Realising that the Dead of Winter comicbook from ONI Press was actually an extension of an incredibly popular tabletop game was a huge eye opener. In this game anything can happen, and that’s what makes it such a fantastic property to expand into a comicbook, however I can’t help but think that there might be a little too much going on in the writers’ heads.
Dead of Winter #2 begins almost as soon as the last left off. After something going awry on a simple supply run, we were left wondering whether our new survivor friends, and of course Sparky, would get out of it alive. Well, we quickly learn that it’s all A-Okay aside from a few superficial wounds. Then we’re introduced into one of the game’s more iconic characters, everyone’s favourite drunk mall Santa: Forrest. Though you quickly realise why exactly your only option is to remove him from your party.
Forrest isn’t exactly the most helpful character in this scenario, especially when Sparky and Carla realise they’ve been separated from the group and there seems to be no other option than exploring the clearly no-longer abandoned police station. Forrest bumbles his way through the lobby causing more chaos than anything bringing unwanted attention to themselves.
This is when we find out where the rest of the gang have ended up, and low and behold they’ve been captured by some sort of wired cop who seems to think the law still applies, despite the world being in the middle of some sort of zombie apocalypse. Each to their own I guess.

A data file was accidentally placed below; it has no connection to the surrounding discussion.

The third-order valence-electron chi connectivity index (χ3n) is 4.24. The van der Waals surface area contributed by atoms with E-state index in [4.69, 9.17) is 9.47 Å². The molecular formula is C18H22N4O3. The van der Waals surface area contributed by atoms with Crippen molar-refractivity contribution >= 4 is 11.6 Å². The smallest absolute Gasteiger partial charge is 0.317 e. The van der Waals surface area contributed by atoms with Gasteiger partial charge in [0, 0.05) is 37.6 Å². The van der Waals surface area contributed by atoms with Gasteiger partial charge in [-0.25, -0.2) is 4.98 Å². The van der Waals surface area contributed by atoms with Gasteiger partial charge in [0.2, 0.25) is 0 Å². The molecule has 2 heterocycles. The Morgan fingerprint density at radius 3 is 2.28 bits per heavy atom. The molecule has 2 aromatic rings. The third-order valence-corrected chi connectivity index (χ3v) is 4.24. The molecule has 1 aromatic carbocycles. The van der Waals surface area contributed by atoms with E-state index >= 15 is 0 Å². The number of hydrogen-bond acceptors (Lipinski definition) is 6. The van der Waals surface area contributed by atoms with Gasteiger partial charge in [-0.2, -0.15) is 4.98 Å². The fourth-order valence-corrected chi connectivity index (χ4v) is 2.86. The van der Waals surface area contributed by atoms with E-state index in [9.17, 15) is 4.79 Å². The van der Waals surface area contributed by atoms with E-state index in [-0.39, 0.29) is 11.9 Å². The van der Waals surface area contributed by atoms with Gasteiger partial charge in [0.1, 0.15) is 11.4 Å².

The comic spends some time quickly switching between the rest of the group and Forrest, Sparky, and Carla drip feeding us parts of each of their stories, however it seems far too much is happening and happens far too fast. First, we have the wired cop confronting Carla and Sparky causing Sparky to experience flashbacks, then we find that the rest of the crew manage to escape, but not before one of them becomes a zombie snack.
Ultimately it seems like a lot of nothing happens in Dead of Winter #2. Yes, we get to experience some of Sparky’s touching back story, and we also get to experience one of the characters from the game, but all of the other events seem to be shoe horned into the overall story with little focus on each. You don’t really feel a lot for the loss of one of the group which is a shame.
I feel the writers tried to make this particular issue feel quite pivotal with a focus on Sparky’s history, as well as loss and companionship in the group, but it plays out into one of the more forgettable issues of the series so far and considering we’re only two issues in, isn’t very promising.
That being said, I am still interested to see where this story goes over the course of the next couple of issues.